The unfortunate part, from the State’s point point of view, about these programs is that women have admission to the leadership training opportunities that are provided, but they’re on a limited basis.

What women cannot do in these organizations is that they cannot vote, they cannot hold office, and they cannot receive any of the awards that the Jaycees give for performance in these programs.

Thus, what happens is the Jaycees can buy part of this program… female Jaycees can buy part of this program, but they can’t buy all of it.

Now, the Jaycees have pictured themselves as a private membership organization, and I think it’s essential to understand that they really operate the way a business operates.

For example, their national headquarters in Tulsa, Oklahoma have a marketing department, a department that’s designed to shape and promote the Jaycee image.

In 1980 this had 40 employees and had a budget of some $2 million.

In addition to that, they have a membership development department that creates these programs that I referred to you about.

In the 1980 Annual Report the Jaycees referred to these programs as some among the most useful that they have in getting career opportunities and new jobs.

Another indication of the business aspect of this community… of this organization… is the way in which the Jaycees recruit.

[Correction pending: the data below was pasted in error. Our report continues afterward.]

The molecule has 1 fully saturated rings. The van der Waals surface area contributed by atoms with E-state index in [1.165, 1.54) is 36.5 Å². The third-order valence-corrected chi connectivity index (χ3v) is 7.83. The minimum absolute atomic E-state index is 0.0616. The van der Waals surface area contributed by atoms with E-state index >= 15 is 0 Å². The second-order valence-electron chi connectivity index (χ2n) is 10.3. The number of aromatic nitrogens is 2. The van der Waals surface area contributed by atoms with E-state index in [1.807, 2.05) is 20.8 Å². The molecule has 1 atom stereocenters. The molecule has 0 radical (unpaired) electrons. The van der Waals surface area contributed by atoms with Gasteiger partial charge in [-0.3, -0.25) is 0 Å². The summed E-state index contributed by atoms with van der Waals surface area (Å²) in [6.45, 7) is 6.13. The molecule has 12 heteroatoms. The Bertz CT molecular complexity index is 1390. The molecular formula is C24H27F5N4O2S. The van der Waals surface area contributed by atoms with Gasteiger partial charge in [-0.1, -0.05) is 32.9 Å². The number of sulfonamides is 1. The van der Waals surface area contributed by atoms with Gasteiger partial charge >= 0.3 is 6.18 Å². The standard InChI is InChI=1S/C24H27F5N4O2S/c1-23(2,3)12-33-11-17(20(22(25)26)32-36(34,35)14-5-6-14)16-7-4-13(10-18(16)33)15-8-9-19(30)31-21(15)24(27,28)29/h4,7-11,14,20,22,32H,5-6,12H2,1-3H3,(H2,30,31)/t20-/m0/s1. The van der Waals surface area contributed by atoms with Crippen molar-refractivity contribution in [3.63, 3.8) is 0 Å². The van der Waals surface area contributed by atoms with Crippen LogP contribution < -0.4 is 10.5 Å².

For example, in 1980 they had a membership of some 295,000 members; 120 to 130,000 of those members had been recruited the previous year.

Warren E. Burger:

Well, what does that… how does that bear on any of the issues in this case?

Richard L. Varco, Jr.:

I think, Mr. Chief Justice–

Warren E. Burger:

How they get their numbers?

Richard L. Varco, Jr.:

–I think what it shows is that it operates the way a business operates.

Businesses go out and seek customers.

They go out on a continuous basis to look for people to buy their products.

Richard L. Varco, Jr.:

That’s precisely what the United States Jaycees does in this case.

They’re continually looking for new people to bring into their organization.

William H. Rehnquist:

Well, that’s true of social fraternities, too.

Fraternities are constantly rushing.

They want a new pledge group every year.

Does that make them a business organization?

Richard L. Varco, Jr.:

No, I don’t think it does.

I think that in a fraternity, for example, Justice Rehnquist, you have a situation in which there are ties that bind the members which are significantly different than the ties that bind the people in the Jaycees.

William H. Rehnquist:

Well, there may be those differences, but I think one of them is not a… there is not a difference between their desire for new members at frequent intervals.

Richard L. Varco, Jr.:

Well, I bring that point out to show that that’s one of the aspects of their business.

I think some clubs, for example, some private social clubs don’t show this rush that fraternities do.

They’re very discreet and private, there’s no recruiting that goes on, you have to know somebody to belong.

So I think that if we’re weighing the Jaycees on the spectrum of where they belong, the fact that they go out and seek these people actively shows that they’re more like a business and they work more like a business than they do like a private social club.